Print 13 comment(s) - last by Oregonian2.. on Jun 1 at 4:42 PM

Google looks to take Amazon on in digital book industry

Print publications like newspapers and magazines are finding that the digital age is making it hard for traditional printed media to compete. Consumers can get the same news online faster and free in most instances. The traditional printed book is still doing well, though some companies are finding success with digital versions of novels and books.

The most successful seller of digital books is Amazon, but the digital books are mostly tied to its proprietary Kindle device. An iPhone application is offered that will allow reading digital books on the small iPhone screen.

Over the weekend, Google announced that it was ready to take Amazon on in force in the digital book market according to the New York Times. Google held discussions with major publishers at the Book Expo convention in New York.

Google will offer a new program that allows publishers to sell digital versions of their books directly to consumers though Google. The program would put Google in direct competition with Amazon. The Google offering could prove to be more popular with publishers that Amazon's program because Google says it will allow publishers to set their own pricing for books.

Amazon charges a flat fee of $9.99 for each digital book. The NYT reports that the average hard cover book sells for $26, significantly more than Amazon’s fee. Amazon reportedly takes a loss on each digital book it sells.

David Young CEO of Hachette Book Group said, "Clearly, any major company coming into the e-book space, providing that we are happy with the pricing structure, the selling price and the security of the technology, will be a welcome addition."

Google is already in the digital book publishing business in one way. The search giant has scanned over seven million books from university libraries with a major portion of the scanned titles being those that are out of print.

The NYT reports that the e-book retail program would be a separate program from the book-scanning project, which has come under fire from the Justice Department for antitrust implications.

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What I want...
By haxxorboi on 6/1/2009 11:11:59 AM , Rating: 2
As a college student paying in excess of $300 a semester, over $1000 total for my last school year, all I want is an online text book rental service that has the wealth of books that a normal paper publisher can boast. Then I could directly rent/buy my books, skipping the hell that is college bookstores. Without the need for hardcover, full color ink paged books the price would drop to a level reasonable for one of the poorest and most indebted populations, students.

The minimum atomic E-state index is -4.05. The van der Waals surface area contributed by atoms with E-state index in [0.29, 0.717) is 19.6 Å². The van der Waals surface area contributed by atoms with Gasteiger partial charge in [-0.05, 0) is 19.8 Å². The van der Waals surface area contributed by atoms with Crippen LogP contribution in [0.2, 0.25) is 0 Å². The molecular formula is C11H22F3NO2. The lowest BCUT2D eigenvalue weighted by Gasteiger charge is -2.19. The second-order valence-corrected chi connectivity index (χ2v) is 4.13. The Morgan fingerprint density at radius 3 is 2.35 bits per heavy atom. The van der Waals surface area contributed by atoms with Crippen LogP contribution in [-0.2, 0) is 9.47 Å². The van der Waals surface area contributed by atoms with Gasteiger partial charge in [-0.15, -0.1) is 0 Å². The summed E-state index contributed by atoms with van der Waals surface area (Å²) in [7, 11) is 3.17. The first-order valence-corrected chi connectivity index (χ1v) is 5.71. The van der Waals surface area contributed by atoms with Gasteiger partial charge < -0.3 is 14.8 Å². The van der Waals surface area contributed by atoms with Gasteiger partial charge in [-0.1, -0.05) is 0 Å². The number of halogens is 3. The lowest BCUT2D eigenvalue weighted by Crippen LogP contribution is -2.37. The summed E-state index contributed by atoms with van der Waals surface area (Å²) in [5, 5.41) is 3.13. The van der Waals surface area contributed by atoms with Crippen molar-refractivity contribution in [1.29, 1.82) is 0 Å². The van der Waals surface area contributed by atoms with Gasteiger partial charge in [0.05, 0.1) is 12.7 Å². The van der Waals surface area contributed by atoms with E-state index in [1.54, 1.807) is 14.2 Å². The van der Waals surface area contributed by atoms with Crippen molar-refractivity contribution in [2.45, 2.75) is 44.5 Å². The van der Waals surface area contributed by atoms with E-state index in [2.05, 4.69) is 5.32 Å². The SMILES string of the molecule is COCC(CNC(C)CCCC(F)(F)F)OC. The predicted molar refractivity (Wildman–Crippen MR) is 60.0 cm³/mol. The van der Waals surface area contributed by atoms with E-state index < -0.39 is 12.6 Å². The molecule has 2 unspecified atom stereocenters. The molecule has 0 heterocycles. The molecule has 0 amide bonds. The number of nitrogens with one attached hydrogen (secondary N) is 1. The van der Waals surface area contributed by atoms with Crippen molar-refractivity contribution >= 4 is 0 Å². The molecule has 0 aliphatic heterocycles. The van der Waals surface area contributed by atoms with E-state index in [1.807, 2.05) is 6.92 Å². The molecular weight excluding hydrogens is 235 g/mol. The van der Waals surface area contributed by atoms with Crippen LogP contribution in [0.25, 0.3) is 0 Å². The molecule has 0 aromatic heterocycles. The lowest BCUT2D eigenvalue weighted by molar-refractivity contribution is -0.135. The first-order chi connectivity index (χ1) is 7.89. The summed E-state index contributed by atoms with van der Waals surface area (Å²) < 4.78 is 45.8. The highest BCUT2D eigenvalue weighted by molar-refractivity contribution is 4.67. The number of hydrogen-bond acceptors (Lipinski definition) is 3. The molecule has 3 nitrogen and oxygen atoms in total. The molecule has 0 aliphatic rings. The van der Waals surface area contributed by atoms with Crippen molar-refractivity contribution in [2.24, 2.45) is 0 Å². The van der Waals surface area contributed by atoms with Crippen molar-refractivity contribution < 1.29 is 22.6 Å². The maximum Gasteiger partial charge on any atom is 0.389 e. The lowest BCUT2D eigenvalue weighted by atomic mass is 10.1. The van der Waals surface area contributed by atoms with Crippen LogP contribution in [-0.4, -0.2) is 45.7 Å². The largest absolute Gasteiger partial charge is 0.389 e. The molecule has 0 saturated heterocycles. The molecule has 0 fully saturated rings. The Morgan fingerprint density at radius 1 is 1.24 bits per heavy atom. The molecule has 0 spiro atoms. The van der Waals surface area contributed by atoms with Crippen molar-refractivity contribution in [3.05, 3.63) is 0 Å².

Unfortunately I don't see my dream coming true anytime soon because of the fact that publishers and bookstores make so much money on this crap. I paid over $150 this semester for one used psychology book, which I then returned after finding it for rent on Chegg for $10.

Basically, I want Chegg's convenience and price in a more direct and digital format so I can read it on my laptop instead of carrying the paperweight around with me. It'd save money on shipping and also be "Green" if you're into that. Maybe Google will be the one to do this? I hope so!

RE: What I want...
By acase on 6/1/09, Rating: 0
RE: What I want...
By Etsp on 6/1/2009 12:02:04 PM , Rating: 2
Unfortunately, the issues you are having are part of what's wrong with the College Education System today... many professors get extra income by either: Forcing students to buy their book; or by Forcing students to buy someone else's book, and get a kickback from those sales...

Many upper level educators would fight such a rental service every step of the way...

RE: What I want...
By Oregonian2 on 6/1/2009 4:42:00 PM , Rating: 2
Actually I think what you want is one of the directives behind the new Kindle DX that's in "pre-ordering" stage now. I think they've some student trials set up in a number of schools.

TBD long term if they can get the publishers lined up, etc. Ideally they'd have a DRM such that they "rent" all the books for just the semester needed (or quarter, etc) and that they all just download "automatically", with maybe an option to buy if appropriate.

"The whole principle [of censorship] is wrong. It's like demanding that grown men live on skim milk because the baby can't have steak." -- Robert Heinlein
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